Vessels of breccia, diorite, basalt, porphyry, schist, and serpentine were made in large number in Naqada II times, because of the introduction of a combined drilling and boring tool; the vessels were always shaped before they were hollowed. Representations from dynastic times depicted a stone-weighted wooden shaft, angled at the top for a handle. The shaft was crafted from a forked branch, with its main stem cut away above the fork. A copper tube was forceably fitted onto the end of the shaft; the tool was moved back and forth, clockwise and counterclockwise, by wrist action. Several ever-widening tubes were worked at the same spot, to weaken the central mass safely, although in a large vessel adjacent holes were drilled around the mouth's perimeter to create the perforation effect. For a bulbous vessel, a forked shaft lashed to the main shaft drove a series of ever-larger figure eight-shaped stone borers, which widened the original drill hole. Vessels of gypsum (Mohs 2) were bored out by crescent-shaped flints that were on forked shafts, as were inverted, truncated-cone borers that shaped such gypsum vessels' mouths. Domestic trading in, for example, stone vessels, palettes, and flint knives, increased from Naqada II to Naqada III (c. 3200–3050 BCE). In particular, Upper and Lower Egyptian Predynastic and later dynastic stone vessels were valuable trade objects, used in exchange for essential foreign raw materials, such as cedar wood from Lebanon.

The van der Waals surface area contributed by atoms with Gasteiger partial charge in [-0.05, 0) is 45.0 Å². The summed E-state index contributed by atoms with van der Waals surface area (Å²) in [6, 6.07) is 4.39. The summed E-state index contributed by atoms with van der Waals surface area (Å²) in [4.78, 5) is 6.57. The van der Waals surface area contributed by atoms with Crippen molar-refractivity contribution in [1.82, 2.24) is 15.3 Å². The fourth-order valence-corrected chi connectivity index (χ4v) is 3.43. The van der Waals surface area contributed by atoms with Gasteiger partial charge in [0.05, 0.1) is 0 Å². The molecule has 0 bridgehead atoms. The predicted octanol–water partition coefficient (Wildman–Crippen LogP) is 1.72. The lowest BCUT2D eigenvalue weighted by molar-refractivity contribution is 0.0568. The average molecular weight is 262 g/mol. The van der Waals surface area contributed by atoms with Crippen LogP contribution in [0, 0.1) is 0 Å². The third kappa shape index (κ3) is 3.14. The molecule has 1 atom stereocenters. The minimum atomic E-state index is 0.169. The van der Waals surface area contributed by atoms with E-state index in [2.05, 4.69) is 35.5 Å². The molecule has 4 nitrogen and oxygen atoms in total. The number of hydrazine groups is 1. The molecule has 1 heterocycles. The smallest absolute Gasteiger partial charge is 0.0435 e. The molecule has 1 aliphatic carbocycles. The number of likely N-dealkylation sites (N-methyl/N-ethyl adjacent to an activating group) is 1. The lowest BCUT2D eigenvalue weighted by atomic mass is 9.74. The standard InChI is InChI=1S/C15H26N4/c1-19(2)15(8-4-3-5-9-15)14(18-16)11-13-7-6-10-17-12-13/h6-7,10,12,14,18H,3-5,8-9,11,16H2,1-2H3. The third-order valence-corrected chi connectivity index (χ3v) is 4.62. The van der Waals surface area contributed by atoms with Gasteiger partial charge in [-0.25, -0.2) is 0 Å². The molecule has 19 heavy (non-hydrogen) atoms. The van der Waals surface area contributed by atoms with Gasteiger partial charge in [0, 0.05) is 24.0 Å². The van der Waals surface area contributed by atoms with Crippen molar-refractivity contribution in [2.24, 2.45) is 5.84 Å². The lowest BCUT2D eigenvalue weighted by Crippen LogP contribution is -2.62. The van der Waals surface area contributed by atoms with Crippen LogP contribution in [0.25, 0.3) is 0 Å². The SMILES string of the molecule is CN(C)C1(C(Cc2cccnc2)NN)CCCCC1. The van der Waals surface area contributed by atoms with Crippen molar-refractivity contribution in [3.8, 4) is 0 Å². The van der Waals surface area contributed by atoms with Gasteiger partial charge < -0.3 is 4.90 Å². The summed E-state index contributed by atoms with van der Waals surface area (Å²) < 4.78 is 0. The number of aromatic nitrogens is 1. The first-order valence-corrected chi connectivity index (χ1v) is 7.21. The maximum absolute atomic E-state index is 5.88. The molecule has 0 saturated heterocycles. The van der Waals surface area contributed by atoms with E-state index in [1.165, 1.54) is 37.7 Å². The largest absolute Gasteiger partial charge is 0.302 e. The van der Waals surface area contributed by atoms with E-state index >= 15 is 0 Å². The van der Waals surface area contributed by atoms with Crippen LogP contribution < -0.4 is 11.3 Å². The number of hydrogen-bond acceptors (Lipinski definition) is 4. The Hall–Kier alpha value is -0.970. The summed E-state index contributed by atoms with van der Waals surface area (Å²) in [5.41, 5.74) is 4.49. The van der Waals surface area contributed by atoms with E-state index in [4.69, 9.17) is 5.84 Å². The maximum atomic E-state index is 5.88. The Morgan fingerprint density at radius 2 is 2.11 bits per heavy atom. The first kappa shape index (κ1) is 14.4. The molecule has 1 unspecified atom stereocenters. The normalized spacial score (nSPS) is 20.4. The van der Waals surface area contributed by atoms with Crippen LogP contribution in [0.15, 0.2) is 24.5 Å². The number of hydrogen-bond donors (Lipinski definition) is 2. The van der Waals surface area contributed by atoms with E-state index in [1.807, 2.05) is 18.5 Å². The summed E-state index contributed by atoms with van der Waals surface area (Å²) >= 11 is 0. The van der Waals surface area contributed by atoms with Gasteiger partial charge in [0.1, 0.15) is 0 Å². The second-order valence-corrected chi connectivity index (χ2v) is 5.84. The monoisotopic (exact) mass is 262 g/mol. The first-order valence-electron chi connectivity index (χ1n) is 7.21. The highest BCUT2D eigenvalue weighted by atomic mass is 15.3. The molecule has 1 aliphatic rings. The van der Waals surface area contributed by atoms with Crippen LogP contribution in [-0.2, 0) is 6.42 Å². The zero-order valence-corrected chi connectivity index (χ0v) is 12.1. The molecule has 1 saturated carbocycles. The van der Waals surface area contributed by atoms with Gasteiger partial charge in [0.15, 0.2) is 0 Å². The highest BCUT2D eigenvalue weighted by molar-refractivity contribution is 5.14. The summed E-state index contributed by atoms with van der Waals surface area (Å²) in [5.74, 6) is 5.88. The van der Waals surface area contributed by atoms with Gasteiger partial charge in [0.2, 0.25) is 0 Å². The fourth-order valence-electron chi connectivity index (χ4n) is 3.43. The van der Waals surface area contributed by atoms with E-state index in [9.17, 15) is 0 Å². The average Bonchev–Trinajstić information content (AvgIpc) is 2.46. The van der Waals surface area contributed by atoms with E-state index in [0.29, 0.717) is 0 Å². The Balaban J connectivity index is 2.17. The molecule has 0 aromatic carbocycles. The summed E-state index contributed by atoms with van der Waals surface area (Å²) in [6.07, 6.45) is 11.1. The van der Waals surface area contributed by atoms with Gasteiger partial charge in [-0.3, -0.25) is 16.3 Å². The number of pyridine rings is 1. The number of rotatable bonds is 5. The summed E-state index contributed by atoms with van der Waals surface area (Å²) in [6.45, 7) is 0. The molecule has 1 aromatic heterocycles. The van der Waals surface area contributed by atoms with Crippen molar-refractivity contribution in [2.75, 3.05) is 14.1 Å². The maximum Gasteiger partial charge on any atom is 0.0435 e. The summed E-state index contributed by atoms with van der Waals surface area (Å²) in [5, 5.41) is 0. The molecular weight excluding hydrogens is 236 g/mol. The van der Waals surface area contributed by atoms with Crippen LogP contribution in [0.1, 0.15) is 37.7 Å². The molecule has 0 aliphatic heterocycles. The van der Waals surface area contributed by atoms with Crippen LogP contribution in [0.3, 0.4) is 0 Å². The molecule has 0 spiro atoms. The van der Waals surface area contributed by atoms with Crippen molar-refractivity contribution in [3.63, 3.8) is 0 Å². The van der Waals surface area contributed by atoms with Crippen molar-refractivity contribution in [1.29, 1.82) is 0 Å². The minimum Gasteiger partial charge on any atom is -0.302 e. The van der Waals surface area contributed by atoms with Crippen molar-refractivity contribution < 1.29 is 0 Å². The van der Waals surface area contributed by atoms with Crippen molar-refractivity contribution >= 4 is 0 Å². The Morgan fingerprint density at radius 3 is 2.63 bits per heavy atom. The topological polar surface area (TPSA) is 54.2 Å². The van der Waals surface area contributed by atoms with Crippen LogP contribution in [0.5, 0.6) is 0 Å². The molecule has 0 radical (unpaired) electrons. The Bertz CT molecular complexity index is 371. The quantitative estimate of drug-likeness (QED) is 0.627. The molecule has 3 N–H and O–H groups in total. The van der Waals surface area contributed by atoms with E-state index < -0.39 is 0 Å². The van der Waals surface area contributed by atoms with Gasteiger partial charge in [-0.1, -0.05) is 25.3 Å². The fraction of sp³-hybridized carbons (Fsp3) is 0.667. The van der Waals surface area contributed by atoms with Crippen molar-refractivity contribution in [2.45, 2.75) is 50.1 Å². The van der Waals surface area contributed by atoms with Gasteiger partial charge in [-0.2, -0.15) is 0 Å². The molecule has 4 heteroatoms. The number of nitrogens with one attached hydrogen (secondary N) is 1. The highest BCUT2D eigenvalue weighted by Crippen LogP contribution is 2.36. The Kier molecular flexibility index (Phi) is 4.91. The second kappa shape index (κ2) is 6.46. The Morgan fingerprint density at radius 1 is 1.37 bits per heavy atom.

Stone Working. Figure 2. Test bas relief in soft limestone, made by mallet-driven copper chisels. The edges were scrapped by flint tools. (Courtesy Denys A. Stocks)